Servants of Allah provides a historical journey of African Muslims, tracing their path from West Africa to the Americas. Contrary to the assumption that their Muslim faith was quickly absorbed into the Christian milieu of the Americas, Sylviane A. Diouf’s meticulously-researched book shows that Islam not only persisted during slavery but flourished on a significant scale. Despite the challenges of enslavement, many Muslims managed to adhere to the precepts of their religion. Diouf portrays them as literate, urban, and well-traveled individuals who, drawing on their organization and the strength of their beliefs, played a crucial role in prominent slave uprisings. Despite their notable contributions to the African Diaspora’s history and cultures, the Muslims have been largely overlooked.
Servants of Allah sheds light on the impact of Islam on both individual practitioners and communities. While the religion did not survive in its orthodox form in the Americas, its influence is discernible in certain religions, traditions, and artistic creations among people of African descent. This book is a must read for anyone interested in the history of Islam in America, especially as it relates to African Americans.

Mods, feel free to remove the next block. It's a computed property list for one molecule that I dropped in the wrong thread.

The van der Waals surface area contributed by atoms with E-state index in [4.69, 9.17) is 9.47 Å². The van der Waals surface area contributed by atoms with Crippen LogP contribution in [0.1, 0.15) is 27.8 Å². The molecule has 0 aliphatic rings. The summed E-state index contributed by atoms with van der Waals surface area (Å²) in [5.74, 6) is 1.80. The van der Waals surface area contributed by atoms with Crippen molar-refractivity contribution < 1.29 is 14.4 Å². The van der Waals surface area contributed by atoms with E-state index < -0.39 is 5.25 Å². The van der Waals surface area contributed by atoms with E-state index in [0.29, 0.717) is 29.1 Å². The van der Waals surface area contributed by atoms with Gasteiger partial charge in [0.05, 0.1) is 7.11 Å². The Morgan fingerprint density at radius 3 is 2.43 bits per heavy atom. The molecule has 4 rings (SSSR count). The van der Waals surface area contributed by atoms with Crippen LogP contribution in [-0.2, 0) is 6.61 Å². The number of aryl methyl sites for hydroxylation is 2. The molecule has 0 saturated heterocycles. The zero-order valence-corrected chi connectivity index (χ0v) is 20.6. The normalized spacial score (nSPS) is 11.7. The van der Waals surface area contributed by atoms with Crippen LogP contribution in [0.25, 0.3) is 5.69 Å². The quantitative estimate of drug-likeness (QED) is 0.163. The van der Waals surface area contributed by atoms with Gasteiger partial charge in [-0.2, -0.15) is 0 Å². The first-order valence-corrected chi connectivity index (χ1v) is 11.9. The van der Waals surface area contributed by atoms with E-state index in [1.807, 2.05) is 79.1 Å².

In this seminal work, Sherman Jackson provides profound insights into this phenomenon by analyzing how Islam uniquely spread among black Americans as a theology of black protest against racial injustice and as a means to redefine black identity in the face of white supremacy. Jackson traces the history of Islam among African Americans and explores the shifting perceptions after an influx of immigrant Muslims in the 1960s. He advocates for preserving the distinct “Black American Muslim” spiritual tradition that organically developed out of the black struggle in America, while also reforming and enhancing this tradition to meet the needs of black Americans. Furthermore, Jackson stresses the importance of confronting systemic racism in the public sphere while nurturing a personal spiritual tradition deeply rooted in the black American experience.